After spending too much time Thursday and Friday tuned in to the workings of national politics, as I followed the debates around the AHCA, I was able this evening to get to participate in the democratic process a little more directly in Town Meeting. This was only the second one I've ever attended, but the Bedford Citizen did such a good job with advance press that I just couldn't stay away—even though the proceedings kept me out way past my bedtime. There were—are, it's most likely not done yet—lots of things on the docket, but I mainly wanted to cast a vote to ban thin film plastic bags in town. Which I duly did, and the measure passed.
It turns out I didn't even need to be there, since it wasn't even close enough for a counted vote—though it was much closer than any of the other measures. My brief argument in favor probably didn't do much to sway anyone either, but I was glad to have a chance to say something. Especially after watching all those John Lewis clips this weekend...
I left at the three hour mark, with five or so articles still left to consider. It gives me new appreciation for the 12-hour sessions our national representatives put in when discussion contentious issues. It's all bigger and better down in Washington—but local democracy is pretty important too.
In the middle of the winter when the green of our garden is just a memory, looking at the pile of winter squashes on the counter makes it real again. Butternut squash is one of just two storage crops I've managed to grow in any worthwhile quantities—the other being the garlic—and we've started the past three winters with a significant number of them taking up space in the dining room. At this point in the season the pile is smaller, but there are still squashes! It feels like a success. It also feels like a success to turn one of them into delicious food.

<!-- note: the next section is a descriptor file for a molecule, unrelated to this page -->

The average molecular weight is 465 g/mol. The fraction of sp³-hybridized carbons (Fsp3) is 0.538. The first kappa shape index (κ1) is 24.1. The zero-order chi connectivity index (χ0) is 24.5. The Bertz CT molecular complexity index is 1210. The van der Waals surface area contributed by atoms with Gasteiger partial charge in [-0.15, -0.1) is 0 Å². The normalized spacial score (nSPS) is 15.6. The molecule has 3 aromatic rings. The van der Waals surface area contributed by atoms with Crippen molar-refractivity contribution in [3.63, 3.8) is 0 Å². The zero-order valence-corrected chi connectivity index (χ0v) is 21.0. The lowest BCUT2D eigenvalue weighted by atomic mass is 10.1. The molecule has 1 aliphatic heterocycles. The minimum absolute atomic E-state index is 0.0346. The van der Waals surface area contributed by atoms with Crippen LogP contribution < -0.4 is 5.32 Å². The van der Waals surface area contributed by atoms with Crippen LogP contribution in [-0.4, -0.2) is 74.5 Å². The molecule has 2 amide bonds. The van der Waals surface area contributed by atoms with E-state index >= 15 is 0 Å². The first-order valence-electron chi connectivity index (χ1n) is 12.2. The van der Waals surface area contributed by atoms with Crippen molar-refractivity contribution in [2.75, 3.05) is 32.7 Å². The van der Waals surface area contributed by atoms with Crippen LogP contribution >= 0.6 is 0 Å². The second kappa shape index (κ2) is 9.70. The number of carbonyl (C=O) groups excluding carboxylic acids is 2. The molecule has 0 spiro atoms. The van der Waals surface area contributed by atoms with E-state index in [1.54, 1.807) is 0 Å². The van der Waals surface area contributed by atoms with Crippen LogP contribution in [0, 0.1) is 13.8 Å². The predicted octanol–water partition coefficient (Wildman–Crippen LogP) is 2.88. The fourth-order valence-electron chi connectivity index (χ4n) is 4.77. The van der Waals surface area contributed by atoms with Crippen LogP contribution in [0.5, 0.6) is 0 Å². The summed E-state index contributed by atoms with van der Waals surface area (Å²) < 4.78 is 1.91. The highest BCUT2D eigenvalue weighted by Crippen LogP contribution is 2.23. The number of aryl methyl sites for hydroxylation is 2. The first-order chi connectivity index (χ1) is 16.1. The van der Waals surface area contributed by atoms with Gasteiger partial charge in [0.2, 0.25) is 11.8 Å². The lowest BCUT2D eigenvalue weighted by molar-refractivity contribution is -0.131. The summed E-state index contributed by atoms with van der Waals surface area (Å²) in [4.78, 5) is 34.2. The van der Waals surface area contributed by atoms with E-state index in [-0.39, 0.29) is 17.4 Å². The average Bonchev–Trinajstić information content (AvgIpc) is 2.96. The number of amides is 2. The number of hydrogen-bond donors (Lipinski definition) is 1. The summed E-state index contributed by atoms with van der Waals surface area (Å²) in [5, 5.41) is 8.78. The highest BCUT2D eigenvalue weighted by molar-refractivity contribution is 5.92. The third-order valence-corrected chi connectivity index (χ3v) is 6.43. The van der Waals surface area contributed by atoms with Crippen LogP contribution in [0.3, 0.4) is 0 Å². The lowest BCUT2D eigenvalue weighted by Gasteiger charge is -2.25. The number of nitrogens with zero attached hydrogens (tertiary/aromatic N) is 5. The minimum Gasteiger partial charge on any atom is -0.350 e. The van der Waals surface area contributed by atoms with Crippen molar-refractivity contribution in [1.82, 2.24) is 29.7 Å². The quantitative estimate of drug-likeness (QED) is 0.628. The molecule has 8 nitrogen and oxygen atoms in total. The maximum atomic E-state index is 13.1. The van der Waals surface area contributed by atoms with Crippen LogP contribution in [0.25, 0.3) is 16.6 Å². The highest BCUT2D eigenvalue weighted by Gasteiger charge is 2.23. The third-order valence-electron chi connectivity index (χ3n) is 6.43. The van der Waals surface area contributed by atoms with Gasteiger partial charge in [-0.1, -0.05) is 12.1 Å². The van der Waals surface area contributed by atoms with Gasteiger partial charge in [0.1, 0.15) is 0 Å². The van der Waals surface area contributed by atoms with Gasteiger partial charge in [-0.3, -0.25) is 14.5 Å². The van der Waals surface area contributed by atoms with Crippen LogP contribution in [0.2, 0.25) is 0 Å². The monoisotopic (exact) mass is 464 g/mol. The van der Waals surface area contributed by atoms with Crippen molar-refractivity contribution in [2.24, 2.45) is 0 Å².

One of my favorite ways to do that is by making roasted squash soup. It's pretty easy. Peel a squash, split it in half, and take out the seeds. Then slice it up, splash some olive oil and salt on the slices, and bake them on a cookie sheet until they're soft and browned on the edges. You can do that ahead of time. (You can also eat the delicious squash morsels right off the sheet when they come out, but not too many—or else you'll have to do another one to have enough for your soup.)
Then it's time to make the soup part. Chop a big onion, a couple carrots, and two-three stalks of celery. Melt a lump of butter in a stock pot and when it's hot toss in the vegetables. Cook them for a while, over not-too-high heat, stirring every once and a while. When they seem ready, toss in the roasted squash and enough chicken or turkey to cover it all up. If you have some delicious roasted-vegetable turkey stock made from the carcass of a pasture-raised bird you're all set for ingredients; if your stock is milder you'll probably want to add some salt, at least. Simmer it all together for a while.
If you have a stick blender, now's the time to put it to use. Blend everything up into a beautiful puree. If you don't, all the ingredients should be soft enough to mash with a potato masher. Don't bother with a blender—what a pain. Lumps are fine too. If it's too thick—not everybody wants to be able to stand a spoon up in their soup—add some more stock or water. Taste it. If it isn't wonderfully delicious, you can add a little maple syrup and a little cayenne pepper... but if you started with well-roasted squash and good stock you won't want to.
And that's our squash soup, beloved of adults and small children alike (the bigger children aren't quite so appreciative). There really should be a photo of the finished product, but it didn't last long enough.